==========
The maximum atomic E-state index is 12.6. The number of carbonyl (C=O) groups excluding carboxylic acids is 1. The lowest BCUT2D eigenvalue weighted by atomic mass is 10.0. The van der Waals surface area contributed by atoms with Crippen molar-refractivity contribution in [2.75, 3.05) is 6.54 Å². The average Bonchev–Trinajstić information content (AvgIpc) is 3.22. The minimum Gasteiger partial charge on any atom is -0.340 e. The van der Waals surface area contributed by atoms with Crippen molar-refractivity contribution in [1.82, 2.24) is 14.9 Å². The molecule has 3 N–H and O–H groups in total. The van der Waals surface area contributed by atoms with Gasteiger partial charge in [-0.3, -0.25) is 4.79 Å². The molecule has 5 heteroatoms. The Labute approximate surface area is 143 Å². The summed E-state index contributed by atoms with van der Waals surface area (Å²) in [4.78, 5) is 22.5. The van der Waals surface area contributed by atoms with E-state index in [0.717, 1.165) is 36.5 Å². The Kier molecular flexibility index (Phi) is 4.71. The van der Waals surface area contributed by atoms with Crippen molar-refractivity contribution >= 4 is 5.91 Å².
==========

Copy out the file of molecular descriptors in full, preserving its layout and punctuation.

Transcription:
The maximum atomic E-state index is 12.6. The number of carbonyl (C=O) groups excluding carboxylic acids is 1. The lowest BCUT2D eigenvalue weighted by atomic mass is 10.0. The van der Waals surface area contributed by atoms with Crippen molar-refractivity contribution in [2.75, 3.05) is 6.54 Å². The average Bonchev–Trinajstić information content (AvgIpc) is 3.22. The minimum Gasteiger partial charge on any atom is -0.340 e. The van der Waals surface area contributed by atoms with Crippen molar-refractivity contribution in [1.82, 2.24) is 14.9 Å². The molecule has 3 N–H and O–H groups in total. The van der Waals surface area contributed by atoms with Gasteiger partial charge in [-0.3, -0.25) is 4.79 Å². The molecule has 5 heteroatoms. The Labute approximate surface area is 143 Å². The summed E-state index contributed by atoms with van der Waals surface area (Å²) in [4.78, 5) is 22.5. The van der Waals surface area contributed by atoms with E-state index in [0.717, 1.165) is 36.5 Å². The Kier molecular flexibility index (Phi) is 4.71. The van der Waals surface area contributed by atoms with Crippen molar-refractivity contribution >= 4 is 5.91 Å².